Most people don’t realize how easy it is to forge an email. Say my brother John Doe uses the email address [email protected] If I get an email from that address, it’s natural to assume that John actually sent it. In fact, it’s also remarkably easy for an attacker to have sent it.

To illustrate this, in this post I describe one way to send an email that appears to come from someone else. I do this not to help attackers, (who already know how to forge emails), but rather to put everyone else on their guard by demonstrating how untrustworthy the "From" field of an email is. With that in mind, please use these directions responsibly.

1. Draft it

First, write up your fake email using this template:

2. Send it

Then send it from a linux server that has sendmail installed and set up:

3. Done!

There, it’s that simple. You sometimes have to play around a bit so that you bypass the recipient’s spam filter, but it’s usually not hard. To see this in action, take a look at what happened when I sent the above forged email to myself, (replacing Jane’s example.com address with my own, Gmail address):

How to forge email

As you can see, this little trick easily fooled Gmail. Amusingly, not only does Gmail not send this email to spam or warn me about phishing, but it also marks it as "important", perhaps out of concern for my brother John and his desperate need for Mom’s social! (Okay, that’s not fair: Gmail marks it as "Important mainly because of the people in the conversation").

Of course, in a real situation I’d be wary of a email asking me for my mom’s social, from someone claiming to be my nonexistent brother John, and who on top of that mistakes the gender of his own sibling. But you can easily imagine an attacker carefully crafting a more convincing message to you with devastating effects. Be on your guard.

How to forge email

Forged email, or spoofed email, is a tactic used by scammers to commit fraud. The purpose of an email forgery, as its name implies, is to fake a message so that it looks legitimate. Forged emails are the basis of phishing and spam attacks. They are widely used by cybercriminals because people are more open to interact with emails from people and brands they already know.

Table of Contents

How to forge email

Check out our list of 5 types of forged email attacks

1. Compromised Email Account

That’s one of the most dangerous type of email attack. An attack of compromised email account happens when your email account has been hacked and then used for other attacks. Typically, this scam starts with a spam or phishing message.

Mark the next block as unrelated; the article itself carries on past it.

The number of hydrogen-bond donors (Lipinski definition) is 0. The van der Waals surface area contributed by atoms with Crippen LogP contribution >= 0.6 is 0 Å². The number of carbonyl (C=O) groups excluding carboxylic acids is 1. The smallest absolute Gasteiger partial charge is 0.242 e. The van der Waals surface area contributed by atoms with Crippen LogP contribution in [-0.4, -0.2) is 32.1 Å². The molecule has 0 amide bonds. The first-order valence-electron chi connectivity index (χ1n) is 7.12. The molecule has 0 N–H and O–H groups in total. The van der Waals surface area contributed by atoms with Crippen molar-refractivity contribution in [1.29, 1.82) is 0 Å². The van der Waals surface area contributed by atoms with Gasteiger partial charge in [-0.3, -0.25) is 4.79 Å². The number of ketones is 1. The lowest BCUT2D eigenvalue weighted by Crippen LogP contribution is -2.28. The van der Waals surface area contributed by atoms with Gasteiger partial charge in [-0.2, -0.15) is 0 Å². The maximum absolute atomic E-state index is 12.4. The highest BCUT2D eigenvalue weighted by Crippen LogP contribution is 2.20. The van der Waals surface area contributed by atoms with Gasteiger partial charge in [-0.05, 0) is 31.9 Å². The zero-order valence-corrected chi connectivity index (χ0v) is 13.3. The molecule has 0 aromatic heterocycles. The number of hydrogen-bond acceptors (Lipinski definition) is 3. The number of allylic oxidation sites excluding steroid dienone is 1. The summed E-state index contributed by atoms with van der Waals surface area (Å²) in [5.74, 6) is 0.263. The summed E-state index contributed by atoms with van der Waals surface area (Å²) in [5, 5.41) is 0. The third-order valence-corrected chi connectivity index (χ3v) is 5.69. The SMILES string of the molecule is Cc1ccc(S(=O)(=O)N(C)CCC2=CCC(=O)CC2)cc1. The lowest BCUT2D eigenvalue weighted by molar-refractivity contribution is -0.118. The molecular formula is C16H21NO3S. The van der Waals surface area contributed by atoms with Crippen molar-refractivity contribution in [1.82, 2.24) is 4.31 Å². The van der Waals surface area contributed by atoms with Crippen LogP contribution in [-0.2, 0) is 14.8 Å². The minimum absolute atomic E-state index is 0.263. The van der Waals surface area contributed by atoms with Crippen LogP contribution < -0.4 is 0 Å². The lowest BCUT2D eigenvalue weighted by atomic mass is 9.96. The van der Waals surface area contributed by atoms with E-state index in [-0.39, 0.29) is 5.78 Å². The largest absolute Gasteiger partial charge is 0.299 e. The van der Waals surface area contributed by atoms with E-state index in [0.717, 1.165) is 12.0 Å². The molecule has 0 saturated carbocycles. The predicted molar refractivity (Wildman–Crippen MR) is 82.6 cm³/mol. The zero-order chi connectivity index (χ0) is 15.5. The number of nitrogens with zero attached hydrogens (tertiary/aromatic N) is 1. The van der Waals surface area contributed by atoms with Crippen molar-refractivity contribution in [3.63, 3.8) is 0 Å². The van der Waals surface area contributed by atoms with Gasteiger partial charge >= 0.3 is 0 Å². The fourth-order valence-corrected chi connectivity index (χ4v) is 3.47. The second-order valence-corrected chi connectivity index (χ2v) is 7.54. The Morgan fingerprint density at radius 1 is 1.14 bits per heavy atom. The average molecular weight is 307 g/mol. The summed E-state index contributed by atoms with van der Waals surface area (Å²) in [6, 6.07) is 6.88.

Using a malicious link or malicious attachment, the attacker gains access to your credentials or to your entire device. At this early stage, criminals often use different types of malware to gain control over your computer. Then, with free access, they can send emails as if they were you.

If you have heard about BEC (Business Email Compromise), you already know about the damage that an attack using a compromised email account can do.

2. Forged Envelope Sender attack

The Envelope Sender is also known as Envelope From, SMTP From and Mail From. In general, this address is only used by your mail server, so it may be visible to you or not depending on your email provider. When a criminal falsifies the Envelope Sender, he’s trying to use the domain of a known company to earn your trust and bypass the mail server’s filters.

3. Forged Header Sender attack

The Header Sender can be called by other names as well: Header From and Message From. This is the address that appears in your mail application. Unlike the Envelope Sender, it’s always visible to the end user.

The goal of a forged Header Sender attack is the same as a forged Envelope Sender attack. The difference between them is that spoofing the display name of the sender gives more credibility to the scam, since people trust what they can see and read in the from field.

4. Cousin domain attack

A cousin domain attack, or similar domain attack, happens when the criminal tries to trick you by using a domain that looks like the real one. This type of fraud involves adding or subtracting characters to the address.

For example, the attacker can substitute a “t” for “1” or an “e” for a “3”. Instead of having “[email protected]”, it could be “[email protected]”. Or “[email protected]” would be “[email protected]”. It’s a subtle change that may catch someone distracted during a rush time.

5. Free email account attack

The free email account attack uses a valid free email account, such as Yahoo and Gmail, to deceive people. For example, the scammer may incorporate a director of a company, saying that he is using a personal email because he was unable to access the company’s network.

This attack is interesting to fraudsters because, as it’s a valid email, it usually doesn’t get stuck in filters and authentication protocols.

Protection against forged email attacks

The best way to fight forged email attacks is using different engines, protocols and softwares, such as anti-spam, anti-virus, SPF (Sender Policy Framework), DKIM (DomainKeys Identified Mail) and DMARC (Domain-based Message Authentication Reporting & Conformance). If you need a complete solution, designed for businesses of all sizes, take a look at Secure Email Gateway software.